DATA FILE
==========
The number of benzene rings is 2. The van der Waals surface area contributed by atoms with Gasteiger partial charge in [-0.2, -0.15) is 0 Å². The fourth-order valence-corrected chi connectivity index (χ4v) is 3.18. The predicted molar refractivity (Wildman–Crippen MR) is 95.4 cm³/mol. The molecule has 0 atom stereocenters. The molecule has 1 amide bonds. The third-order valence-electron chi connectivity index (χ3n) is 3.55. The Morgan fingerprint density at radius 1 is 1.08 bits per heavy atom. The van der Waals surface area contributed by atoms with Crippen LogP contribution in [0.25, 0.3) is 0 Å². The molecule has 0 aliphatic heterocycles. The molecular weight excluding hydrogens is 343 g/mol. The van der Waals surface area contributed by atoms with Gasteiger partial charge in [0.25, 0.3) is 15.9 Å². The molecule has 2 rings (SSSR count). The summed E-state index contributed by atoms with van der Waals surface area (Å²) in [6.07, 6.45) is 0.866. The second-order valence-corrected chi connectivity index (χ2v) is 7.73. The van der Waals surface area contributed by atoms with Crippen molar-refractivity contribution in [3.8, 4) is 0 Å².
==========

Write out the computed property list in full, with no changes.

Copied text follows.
The number of benzene rings is 2. The van der Waals surface area contributed by atoms with Gasteiger partial charge in [-0.2, -0.15) is 0 Å². The fourth-order valence-corrected chi connectivity index (χ4v) is 3.18. The predicted molar refractivity (Wildman–Crippen MR) is 95.4 cm³/mol. The molecule has 0 atom stereocenters. The molecule has 1 amide bonds. The third-order valence-electron chi connectivity index (χ3n) is 3.55. The Morgan fingerprint density at radius 1 is 1.08 bits per heavy atom. The van der Waals surface area contributed by atoms with Crippen LogP contribution in [0.25, 0.3) is 0 Å². The molecule has 0 aliphatic heterocycles. The molecular weight excluding hydrogens is 343 g/mol. The van der Waals surface area contributed by atoms with Gasteiger partial charge in [0.25, 0.3) is 15.9 Å². The molecule has 2 rings (SSSR count). The summed E-state index contributed by atoms with van der Waals surface area (Å²) in [6.07, 6.45) is 0.866. The second-order valence-corrected chi connectivity index (χ2v) is 7.73. The van der Waals surface area contributed by atoms with Crippen molar-refractivity contribution in [3.8, 4) is 0 Å².